“The endless controversies whether language, philosophy, mathematics, or science supplies the best mental training, whether general education should be chiefly literary or chiefly scientific, have no practical lesson for us today. This university recognizes no real antagonism between literature and science, and consents to no such narrow alternatives as mathematics or classics, science or metaphysics. We would have them all, and at their best. To observe keenly, to reason soundly, and to imagine vividly are operations as essential as that of clear and forcible expression and to develop one of these faculties, it is not necessary to repress and dwarf the others.”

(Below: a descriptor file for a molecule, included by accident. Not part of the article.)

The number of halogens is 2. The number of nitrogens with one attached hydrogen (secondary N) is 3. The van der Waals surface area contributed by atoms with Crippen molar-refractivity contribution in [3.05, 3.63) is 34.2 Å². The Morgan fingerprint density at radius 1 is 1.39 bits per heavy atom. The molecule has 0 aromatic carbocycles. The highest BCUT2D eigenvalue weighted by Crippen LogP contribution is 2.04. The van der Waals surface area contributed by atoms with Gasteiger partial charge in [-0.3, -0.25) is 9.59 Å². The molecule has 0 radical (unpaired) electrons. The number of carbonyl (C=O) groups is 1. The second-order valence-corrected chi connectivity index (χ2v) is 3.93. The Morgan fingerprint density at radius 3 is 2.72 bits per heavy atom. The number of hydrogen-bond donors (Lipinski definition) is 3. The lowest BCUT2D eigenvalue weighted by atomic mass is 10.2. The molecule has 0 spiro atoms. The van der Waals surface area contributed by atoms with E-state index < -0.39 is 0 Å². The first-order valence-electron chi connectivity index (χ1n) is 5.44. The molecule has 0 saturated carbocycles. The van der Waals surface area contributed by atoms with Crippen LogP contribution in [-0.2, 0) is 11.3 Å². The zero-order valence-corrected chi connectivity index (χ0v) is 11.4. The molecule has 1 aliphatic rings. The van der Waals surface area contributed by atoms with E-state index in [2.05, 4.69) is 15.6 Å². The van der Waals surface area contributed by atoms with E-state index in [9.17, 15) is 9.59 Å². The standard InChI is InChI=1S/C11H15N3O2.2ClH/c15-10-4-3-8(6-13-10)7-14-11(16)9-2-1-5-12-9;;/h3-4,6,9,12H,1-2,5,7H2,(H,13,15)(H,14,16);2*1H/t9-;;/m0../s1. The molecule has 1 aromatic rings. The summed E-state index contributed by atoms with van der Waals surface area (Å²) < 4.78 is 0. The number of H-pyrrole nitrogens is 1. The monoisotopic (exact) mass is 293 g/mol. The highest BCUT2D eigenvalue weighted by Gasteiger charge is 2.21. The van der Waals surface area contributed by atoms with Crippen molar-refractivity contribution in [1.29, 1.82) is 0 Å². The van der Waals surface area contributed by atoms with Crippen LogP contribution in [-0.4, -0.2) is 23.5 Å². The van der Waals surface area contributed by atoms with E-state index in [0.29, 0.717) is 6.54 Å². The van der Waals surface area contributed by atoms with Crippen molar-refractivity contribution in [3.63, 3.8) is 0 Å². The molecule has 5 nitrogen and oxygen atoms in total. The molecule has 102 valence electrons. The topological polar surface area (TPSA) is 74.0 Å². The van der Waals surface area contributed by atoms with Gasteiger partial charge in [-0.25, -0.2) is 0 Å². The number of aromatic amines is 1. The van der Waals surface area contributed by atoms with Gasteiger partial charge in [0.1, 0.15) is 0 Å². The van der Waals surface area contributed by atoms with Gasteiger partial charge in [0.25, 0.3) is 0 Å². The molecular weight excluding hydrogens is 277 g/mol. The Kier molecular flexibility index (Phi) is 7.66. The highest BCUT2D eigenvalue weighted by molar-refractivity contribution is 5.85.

– Charles Eliot, President of Harvard University from 1869 – 1909
“Charles Eliot quote: ‘The endless controversies…” sources:
Quote – Educational Reform, Essays and Addresses, New York, 1901 / The Annals of America, Volume 10 1866- 1883 Reconstruction and Industrialization, Encyclopedia Britannica.
Portrait – Chas. W. Eliot. Photograph. Retrieved from the Library of Congress, <www.loc.gov/item/2002725456/>. / Wikimedia Commons